The tragic case of Ahmaud Arbery, a black man killed by two white men while out jogging, is also still fresh in the memory.
Many, many more acts of racism will be occurring every day, of course, going largely unnoticed and unreported.
For a world that is so forward-thinking in so many ways, talking honestly about systemic racism still seems to be difficult for many, but it is an injustice that must be aired repeatedly and acted upon for there to be any hope of its eradication. In the words of political activist Angela Davis: “in a racist society, it is not enough to be non-racist, we must be anti-racist”.
Scotland’s first minister Nicola Sturgeon is expected to confirm today that the country’s lockdown restrictions are to be eased slightly. This announcement will come during her daily news briefing at lunchtime and will likely focus on relaxing the rules pertaining to certain outdoor activities. Sturgeon will also launch the government’s “test and protect” strategy, which mirrors the UK government’s test and trace plan to break the chain of transmission of the virus.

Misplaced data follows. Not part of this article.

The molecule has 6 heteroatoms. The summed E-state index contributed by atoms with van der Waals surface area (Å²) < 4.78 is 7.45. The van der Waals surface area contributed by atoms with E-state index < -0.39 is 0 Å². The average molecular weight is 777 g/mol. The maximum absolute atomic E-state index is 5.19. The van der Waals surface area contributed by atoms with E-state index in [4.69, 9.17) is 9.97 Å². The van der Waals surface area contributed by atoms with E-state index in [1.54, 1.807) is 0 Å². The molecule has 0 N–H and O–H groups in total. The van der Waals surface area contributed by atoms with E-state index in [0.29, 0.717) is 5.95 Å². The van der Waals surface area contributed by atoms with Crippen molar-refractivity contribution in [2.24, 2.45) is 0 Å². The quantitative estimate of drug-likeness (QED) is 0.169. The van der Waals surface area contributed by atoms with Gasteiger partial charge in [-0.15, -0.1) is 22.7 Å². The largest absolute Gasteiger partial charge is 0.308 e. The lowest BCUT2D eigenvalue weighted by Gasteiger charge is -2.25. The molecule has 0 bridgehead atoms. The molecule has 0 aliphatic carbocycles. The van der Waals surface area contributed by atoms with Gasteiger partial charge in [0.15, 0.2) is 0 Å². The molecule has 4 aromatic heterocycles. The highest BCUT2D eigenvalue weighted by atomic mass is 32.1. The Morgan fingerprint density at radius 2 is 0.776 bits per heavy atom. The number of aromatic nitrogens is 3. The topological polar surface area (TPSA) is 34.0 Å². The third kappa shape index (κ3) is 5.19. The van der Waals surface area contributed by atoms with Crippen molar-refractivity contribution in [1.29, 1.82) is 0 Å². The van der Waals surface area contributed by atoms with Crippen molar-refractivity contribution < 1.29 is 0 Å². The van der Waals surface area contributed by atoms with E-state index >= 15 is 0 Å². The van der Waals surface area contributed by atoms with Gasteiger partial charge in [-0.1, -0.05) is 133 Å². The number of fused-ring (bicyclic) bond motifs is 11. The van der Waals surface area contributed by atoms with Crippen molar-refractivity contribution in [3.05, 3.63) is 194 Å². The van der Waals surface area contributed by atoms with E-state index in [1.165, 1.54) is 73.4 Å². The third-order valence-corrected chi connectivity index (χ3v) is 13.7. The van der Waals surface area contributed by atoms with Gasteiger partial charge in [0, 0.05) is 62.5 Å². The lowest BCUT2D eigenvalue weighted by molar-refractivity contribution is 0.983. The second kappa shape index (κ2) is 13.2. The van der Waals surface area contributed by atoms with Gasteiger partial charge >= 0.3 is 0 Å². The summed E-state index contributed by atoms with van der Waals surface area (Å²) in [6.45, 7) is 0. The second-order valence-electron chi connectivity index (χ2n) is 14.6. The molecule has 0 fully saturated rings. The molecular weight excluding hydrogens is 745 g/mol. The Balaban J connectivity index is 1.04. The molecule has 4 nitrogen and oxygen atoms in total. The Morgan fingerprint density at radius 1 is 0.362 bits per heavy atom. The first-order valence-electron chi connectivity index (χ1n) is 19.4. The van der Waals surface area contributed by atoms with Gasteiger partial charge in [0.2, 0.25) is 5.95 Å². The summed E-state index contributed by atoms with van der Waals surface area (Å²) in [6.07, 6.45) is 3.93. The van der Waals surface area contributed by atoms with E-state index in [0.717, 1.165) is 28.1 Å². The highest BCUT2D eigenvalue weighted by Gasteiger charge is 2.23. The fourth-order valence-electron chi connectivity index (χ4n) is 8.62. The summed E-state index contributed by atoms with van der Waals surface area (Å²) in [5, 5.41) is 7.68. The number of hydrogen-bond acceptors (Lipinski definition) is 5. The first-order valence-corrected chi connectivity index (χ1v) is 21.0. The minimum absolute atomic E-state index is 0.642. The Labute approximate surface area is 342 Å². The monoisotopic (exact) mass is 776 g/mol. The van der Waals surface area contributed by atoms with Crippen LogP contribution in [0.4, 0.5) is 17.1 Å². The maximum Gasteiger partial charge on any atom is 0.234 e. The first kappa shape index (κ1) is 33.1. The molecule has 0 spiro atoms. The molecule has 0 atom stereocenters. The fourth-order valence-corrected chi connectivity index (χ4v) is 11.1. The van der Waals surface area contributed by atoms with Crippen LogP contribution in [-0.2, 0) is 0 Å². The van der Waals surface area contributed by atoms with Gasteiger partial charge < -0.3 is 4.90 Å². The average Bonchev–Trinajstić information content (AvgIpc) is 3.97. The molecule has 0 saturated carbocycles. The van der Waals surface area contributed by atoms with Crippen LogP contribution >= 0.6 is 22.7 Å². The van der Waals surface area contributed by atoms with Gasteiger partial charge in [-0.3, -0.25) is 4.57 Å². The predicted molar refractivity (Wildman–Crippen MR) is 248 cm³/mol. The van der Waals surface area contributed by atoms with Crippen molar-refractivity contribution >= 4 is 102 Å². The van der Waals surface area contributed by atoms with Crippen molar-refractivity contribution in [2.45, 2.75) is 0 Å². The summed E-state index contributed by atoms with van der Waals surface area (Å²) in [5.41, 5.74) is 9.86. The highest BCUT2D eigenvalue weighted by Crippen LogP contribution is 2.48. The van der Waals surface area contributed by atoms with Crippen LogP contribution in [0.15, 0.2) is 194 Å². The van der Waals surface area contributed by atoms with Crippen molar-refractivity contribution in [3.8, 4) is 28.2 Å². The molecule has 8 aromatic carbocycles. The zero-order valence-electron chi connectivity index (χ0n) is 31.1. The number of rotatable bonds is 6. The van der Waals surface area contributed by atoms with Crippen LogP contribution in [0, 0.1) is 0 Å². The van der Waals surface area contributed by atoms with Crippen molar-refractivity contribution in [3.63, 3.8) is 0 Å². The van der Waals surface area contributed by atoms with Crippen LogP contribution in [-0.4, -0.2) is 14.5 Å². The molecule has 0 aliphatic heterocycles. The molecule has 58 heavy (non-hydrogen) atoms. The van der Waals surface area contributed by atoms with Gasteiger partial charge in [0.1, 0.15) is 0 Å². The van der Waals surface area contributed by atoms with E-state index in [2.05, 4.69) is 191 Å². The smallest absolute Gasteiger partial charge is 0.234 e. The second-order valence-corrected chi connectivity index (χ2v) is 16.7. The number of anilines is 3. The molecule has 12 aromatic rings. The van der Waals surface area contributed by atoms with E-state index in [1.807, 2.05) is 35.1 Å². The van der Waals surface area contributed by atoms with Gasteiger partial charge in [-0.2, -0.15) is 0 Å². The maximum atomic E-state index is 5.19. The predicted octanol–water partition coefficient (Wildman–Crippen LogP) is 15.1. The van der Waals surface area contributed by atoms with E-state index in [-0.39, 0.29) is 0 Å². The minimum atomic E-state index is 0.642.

The US has passed 100,000 deaths in the coronavirus outbreak, more fatalities than any country worldwide. Its 1.69 million confirmed cases account for about 30% of the global total. However, on a per capita basis, the US ranks ninth, behind Belgium, the UK, France and Ireland, according to John Hopkins University in Maryland.
UK prime minister Boris Johnson has ruled out an official inquiry into his chief adviser Dominic Cummings’ actions. Appearing by video link before the House of Commons liaison committee last night, he insisted numerous times that people wanted to “move on” from this, and that it would an inquiry would not be a “very good use of official time”. (£)
Business and economy